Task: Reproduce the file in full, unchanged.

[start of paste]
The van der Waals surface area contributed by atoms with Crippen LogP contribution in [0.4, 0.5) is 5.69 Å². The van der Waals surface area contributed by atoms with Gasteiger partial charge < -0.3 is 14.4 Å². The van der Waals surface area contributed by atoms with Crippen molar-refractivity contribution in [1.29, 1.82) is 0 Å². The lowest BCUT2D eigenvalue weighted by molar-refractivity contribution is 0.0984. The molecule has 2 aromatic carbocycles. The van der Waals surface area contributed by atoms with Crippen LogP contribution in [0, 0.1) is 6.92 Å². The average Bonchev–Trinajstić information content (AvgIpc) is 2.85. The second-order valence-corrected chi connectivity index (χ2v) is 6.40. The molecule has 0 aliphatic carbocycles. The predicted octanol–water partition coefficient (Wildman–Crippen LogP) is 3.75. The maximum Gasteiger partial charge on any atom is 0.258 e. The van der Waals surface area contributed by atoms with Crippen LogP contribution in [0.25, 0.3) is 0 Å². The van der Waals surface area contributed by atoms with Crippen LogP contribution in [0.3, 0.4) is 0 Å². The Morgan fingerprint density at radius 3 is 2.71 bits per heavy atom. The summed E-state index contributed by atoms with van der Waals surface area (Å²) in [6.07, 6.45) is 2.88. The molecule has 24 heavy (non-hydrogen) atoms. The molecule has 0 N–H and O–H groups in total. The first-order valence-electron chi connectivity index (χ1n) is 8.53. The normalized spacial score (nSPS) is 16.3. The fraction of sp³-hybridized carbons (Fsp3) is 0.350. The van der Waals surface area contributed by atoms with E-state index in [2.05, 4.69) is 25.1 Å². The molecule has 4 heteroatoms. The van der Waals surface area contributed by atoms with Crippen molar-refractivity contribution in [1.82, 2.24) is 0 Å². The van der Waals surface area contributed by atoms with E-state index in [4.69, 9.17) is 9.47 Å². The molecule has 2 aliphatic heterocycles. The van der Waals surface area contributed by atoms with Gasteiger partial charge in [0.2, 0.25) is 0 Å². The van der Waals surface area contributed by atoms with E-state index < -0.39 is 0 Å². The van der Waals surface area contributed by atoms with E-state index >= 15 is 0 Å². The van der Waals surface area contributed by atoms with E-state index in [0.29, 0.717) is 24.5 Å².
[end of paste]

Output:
The van der Waals surface area contributed by atoms with Crippen LogP contribution in [0.4, 0.5) is 5.69 Å². The van der Waals surface area contributed by atoms with Gasteiger partial charge < -0.3 is 14.4 Å². The van der Waals surface area contributed by atoms with Crippen molar-refractivity contribution in [1.29, 1.82) is 0 Å². The lowest BCUT2D eigenvalue weighted by molar-refractivity contribution is 0.0984. The molecule has 2 aromatic carbocycles. The van der Waals surface area contributed by atoms with Crippen LogP contribution in [0, 0.1) is 6.92 Å². The average Bonchev–Trinajstić information content (AvgIpc) is 2.85. The second-order valence-corrected chi connectivity index (χ2v) is 6.40. The molecule has 0 aliphatic carbocycles. The predicted octanol–water partition coefficient (Wildman–Crippen LogP) is 3.75. The maximum Gasteiger partial charge on any atom is 0.258 e. The van der Waals surface area contributed by atoms with Crippen LogP contribution in [0.25, 0.3) is 0 Å². The van der Waals surface area contributed by atoms with Crippen LogP contribution in [0.3, 0.4) is 0 Å². The Morgan fingerprint density at radius 3 is 2.71 bits per heavy atom. The summed E-state index contributed by atoms with van der Waals surface area (Å²) in [6.07, 6.45) is 2.88. The molecule has 24 heavy (non-hydrogen) atoms. The molecule has 0 N–H and O–H groups in total. The first-order valence-electron chi connectivity index (χ1n) is 8.53. The normalized spacial score (nSPS) is 16.3. The fraction of sp³-hybridized carbons (Fsp3) is 0.350. The van der Waals surface area contributed by atoms with E-state index in [2.05, 4.69) is 25.1 Å². The molecule has 4 heteroatoms. The van der Waals surface area contributed by atoms with Crippen molar-refractivity contribution in [1.82, 2.24) is 0 Å². The van der Waals surface area contributed by atoms with E-state index in [4.69, 9.17) is 9.47 Å². The molecule has 2 aliphatic heterocycles. The van der Waals surface area contributed by atoms with Gasteiger partial charge in [0.2, 0.25) is 0 Å². The van der Waals surface area contributed by atoms with E-state index < -0.39 is 0 Å². The van der Waals surface area contributed by atoms with E-state index >= 15 is 0 Å². The van der Waals surface area contributed by atoms with E-state index in [0.29, 0.717) is 24.5 Å².